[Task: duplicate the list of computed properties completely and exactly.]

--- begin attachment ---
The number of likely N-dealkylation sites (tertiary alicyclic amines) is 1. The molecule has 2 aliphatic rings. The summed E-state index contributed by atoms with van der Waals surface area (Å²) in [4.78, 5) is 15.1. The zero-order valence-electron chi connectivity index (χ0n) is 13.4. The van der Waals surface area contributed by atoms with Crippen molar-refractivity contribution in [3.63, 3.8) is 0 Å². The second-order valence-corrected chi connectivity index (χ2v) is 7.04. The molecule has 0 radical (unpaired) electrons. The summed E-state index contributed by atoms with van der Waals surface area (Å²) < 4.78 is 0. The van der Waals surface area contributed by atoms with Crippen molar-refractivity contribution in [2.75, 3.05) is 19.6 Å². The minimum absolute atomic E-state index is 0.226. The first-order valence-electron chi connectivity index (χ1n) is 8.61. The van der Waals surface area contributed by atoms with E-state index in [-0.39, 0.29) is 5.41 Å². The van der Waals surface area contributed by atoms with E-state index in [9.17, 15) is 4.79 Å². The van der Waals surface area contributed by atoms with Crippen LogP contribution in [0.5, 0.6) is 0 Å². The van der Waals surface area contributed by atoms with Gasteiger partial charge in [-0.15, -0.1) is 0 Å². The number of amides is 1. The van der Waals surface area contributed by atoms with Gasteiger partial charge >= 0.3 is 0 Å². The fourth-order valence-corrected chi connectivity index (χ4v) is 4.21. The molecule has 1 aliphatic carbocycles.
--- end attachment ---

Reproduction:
The number of likely N-dealkylation sites (tertiary alicyclic amines) is 1. The molecule has 2 aliphatic rings. The summed E-state index contributed by atoms with van der Waals surface area (Å²) in [4.78, 5) is 15.1. The zero-order valence-electron chi connectivity index (χ0n) is 13.4. The van der Waals surface area contributed by atoms with Crippen molar-refractivity contribution in [3.63, 3.8) is 0 Å². The second-order valence-corrected chi connectivity index (χ2v) is 7.04. The molecule has 0 radical (unpaired) electrons. The summed E-state index contributed by atoms with van der Waals surface area (Å²) < 4.78 is 0. The van der Waals surface area contributed by atoms with Crippen molar-refractivity contribution in [2.75, 3.05) is 19.6 Å². The minimum absolute atomic E-state index is 0.226. The first-order valence-electron chi connectivity index (χ1n) is 8.61. The van der Waals surface area contributed by atoms with E-state index in [-0.39, 0.29) is 5.41 Å². The van der Waals surface area contributed by atoms with E-state index in [9.17, 15) is 4.79 Å². The van der Waals surface area contributed by atoms with Crippen LogP contribution in [0.5, 0.6) is 0 Å². The van der Waals surface area contributed by atoms with Gasteiger partial charge in [-0.15, -0.1) is 0 Å². The number of amides is 1. The van der Waals surface area contributed by atoms with Gasteiger partial charge >= 0.3 is 0 Å². The fourth-order valence-corrected chi connectivity index (χ4v) is 4.21. The molecule has 1 aliphatic carbocycles.